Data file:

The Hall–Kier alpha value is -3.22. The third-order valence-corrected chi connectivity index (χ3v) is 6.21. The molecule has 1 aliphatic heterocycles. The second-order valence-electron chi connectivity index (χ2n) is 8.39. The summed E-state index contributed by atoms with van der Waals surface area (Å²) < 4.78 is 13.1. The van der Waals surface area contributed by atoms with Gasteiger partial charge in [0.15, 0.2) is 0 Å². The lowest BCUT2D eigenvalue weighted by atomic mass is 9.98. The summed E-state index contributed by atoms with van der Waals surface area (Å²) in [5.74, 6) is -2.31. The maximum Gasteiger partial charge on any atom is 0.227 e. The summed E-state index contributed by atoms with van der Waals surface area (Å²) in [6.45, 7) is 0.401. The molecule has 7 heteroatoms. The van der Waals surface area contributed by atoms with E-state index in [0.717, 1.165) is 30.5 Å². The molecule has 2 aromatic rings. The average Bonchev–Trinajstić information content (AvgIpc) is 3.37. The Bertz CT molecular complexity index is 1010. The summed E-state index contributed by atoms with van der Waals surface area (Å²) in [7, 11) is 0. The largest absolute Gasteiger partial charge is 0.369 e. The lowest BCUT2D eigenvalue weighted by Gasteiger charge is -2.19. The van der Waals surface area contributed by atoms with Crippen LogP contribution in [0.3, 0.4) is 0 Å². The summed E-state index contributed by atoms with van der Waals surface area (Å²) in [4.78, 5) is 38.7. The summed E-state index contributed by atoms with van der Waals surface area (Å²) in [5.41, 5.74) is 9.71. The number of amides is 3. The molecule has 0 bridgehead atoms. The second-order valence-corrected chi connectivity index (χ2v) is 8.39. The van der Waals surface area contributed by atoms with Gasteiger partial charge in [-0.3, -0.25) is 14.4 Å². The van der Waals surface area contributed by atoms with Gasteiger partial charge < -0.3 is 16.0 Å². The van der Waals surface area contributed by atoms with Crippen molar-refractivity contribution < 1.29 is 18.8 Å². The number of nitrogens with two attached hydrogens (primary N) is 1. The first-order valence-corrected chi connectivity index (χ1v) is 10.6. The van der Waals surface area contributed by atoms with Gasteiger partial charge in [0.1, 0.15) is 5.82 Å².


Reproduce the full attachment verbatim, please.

The Hall–Kier alpha value is -3.22. The third-order valence-corrected chi connectivity index (χ3v) is 6.21. The molecule has 1 aliphatic heterocycles. The second-order valence-electron chi connectivity index (χ2n) is 8.39. The summed E-state index contributed by atoms with van der Waals surface area (Å²) < 4.78 is 13.1. The van der Waals surface area contributed by atoms with Gasteiger partial charge in [0.15, 0.2) is 0 Å². The lowest BCUT2D eigenvalue weighted by atomic mass is 9.98. The summed E-state index contributed by atoms with van der Waals surface area (Å²) in [5.74, 6) is -2.31. The maximum Gasteiger partial charge on any atom is 0.227 e. The summed E-state index contributed by atoms with van der Waals surface area (Å²) in [6.45, 7) is 0.401. The molecule has 7 heteroatoms. The van der Waals surface area contributed by atoms with E-state index in [0.717, 1.165) is 30.5 Å². The molecule has 2 aromatic rings. The average Bonchev–Trinajstić information content (AvgIpc) is 3.37. The Bertz CT molecular complexity index is 1010. The summed E-state index contributed by atoms with van der Waals surface area (Å²) in [7, 11) is 0. The largest absolute Gasteiger partial charge is 0.369 e. The lowest BCUT2D eigenvalue weighted by Gasteiger charge is -2.19. The van der Waals surface area contributed by atoms with Crippen LogP contribution in [0.3, 0.4) is 0 Å². The summed E-state index contributed by atoms with van der Waals surface area (Å²) in [4.78, 5) is 38.7. The summed E-state index contributed by atoms with van der Waals surface area (Å²) in [5.41, 5.74) is 9.71. The number of amides is 3. The molecule has 0 bridgehead atoms. The second-order valence-corrected chi connectivity index (χ2v) is 8.39. The van der Waals surface area contributed by atoms with Gasteiger partial charge in [-0.3, -0.25) is 14.4 Å². The van der Waals surface area contributed by atoms with Gasteiger partial charge < -0.3 is 16.0 Å². The van der Waals surface area contributed by atoms with Crippen molar-refractivity contribution < 1.29 is 18.8 Å². The number of nitrogens with two attached hydrogens (primary N) is 1. The first-order valence-corrected chi connectivity index (χ1v) is 10.6. The van der Waals surface area contributed by atoms with Gasteiger partial charge in [0.1, 0.15) is 5.82 Å².